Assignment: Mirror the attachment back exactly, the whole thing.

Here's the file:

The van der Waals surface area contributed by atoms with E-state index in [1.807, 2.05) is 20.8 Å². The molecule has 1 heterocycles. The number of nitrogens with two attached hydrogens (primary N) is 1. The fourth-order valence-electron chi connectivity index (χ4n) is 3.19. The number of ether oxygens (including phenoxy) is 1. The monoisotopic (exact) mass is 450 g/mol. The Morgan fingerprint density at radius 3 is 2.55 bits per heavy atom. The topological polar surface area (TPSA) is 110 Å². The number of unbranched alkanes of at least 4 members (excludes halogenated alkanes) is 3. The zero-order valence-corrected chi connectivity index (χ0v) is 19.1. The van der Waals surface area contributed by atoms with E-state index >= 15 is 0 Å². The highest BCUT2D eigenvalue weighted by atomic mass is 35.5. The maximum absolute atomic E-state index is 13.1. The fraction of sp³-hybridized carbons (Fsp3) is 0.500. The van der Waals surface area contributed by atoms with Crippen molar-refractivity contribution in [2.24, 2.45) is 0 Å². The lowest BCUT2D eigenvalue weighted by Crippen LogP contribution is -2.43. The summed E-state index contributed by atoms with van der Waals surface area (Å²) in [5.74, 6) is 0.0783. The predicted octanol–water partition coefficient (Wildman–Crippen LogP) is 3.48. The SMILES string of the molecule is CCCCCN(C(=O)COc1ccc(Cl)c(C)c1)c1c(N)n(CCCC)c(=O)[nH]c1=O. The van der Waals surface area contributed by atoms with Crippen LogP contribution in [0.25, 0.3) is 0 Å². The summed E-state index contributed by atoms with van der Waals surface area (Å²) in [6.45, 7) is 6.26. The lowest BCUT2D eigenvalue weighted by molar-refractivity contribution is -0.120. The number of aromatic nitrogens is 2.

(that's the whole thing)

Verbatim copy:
The van der Waals surface area contributed by atoms with E-state index in [1.807, 2.05) is 20.8 Å². The molecule has 1 heterocycles. The number of nitrogens with two attached hydrogens (primary N) is 1. The fourth-order valence-electron chi connectivity index (χ4n) is 3.19. The number of ether oxygens (including phenoxy) is 1. The monoisotopic (exact) mass is 450 g/mol. The Morgan fingerprint density at radius 3 is 2.55 bits per heavy atom. The topological polar surface area (TPSA) is 110 Å². The number of unbranched alkanes of at least 4 members (excludes halogenated alkanes) is 3. The zero-order valence-corrected chi connectivity index (χ0v) is 19.1. The van der Waals surface area contributed by atoms with E-state index >= 15 is 0 Å². The highest BCUT2D eigenvalue weighted by atomic mass is 35.5. The maximum absolute atomic E-state index is 13.1. The fraction of sp³-hybridized carbons (Fsp3) is 0.500. The van der Waals surface area contributed by atoms with Crippen molar-refractivity contribution in [2.24, 2.45) is 0 Å². The lowest BCUT2D eigenvalue weighted by Crippen LogP contribution is -2.43. The summed E-state index contributed by atoms with van der Waals surface area (Å²) in [5.74, 6) is 0.0783. The predicted octanol–water partition coefficient (Wildman–Crippen LogP) is 3.48. The SMILES string of the molecule is CCCCCN(C(=O)COc1ccc(Cl)c(C)c1)c1c(N)n(CCCC)c(=O)[nH]c1=O. The van der Waals surface area contributed by atoms with Crippen LogP contribution in [0.25, 0.3) is 0 Å². The summed E-state index contributed by atoms with van der Waals surface area (Å²) in [6.45, 7) is 6.26. The lowest BCUT2D eigenvalue weighted by molar-refractivity contribution is -0.120. The number of aromatic nitrogens is 2.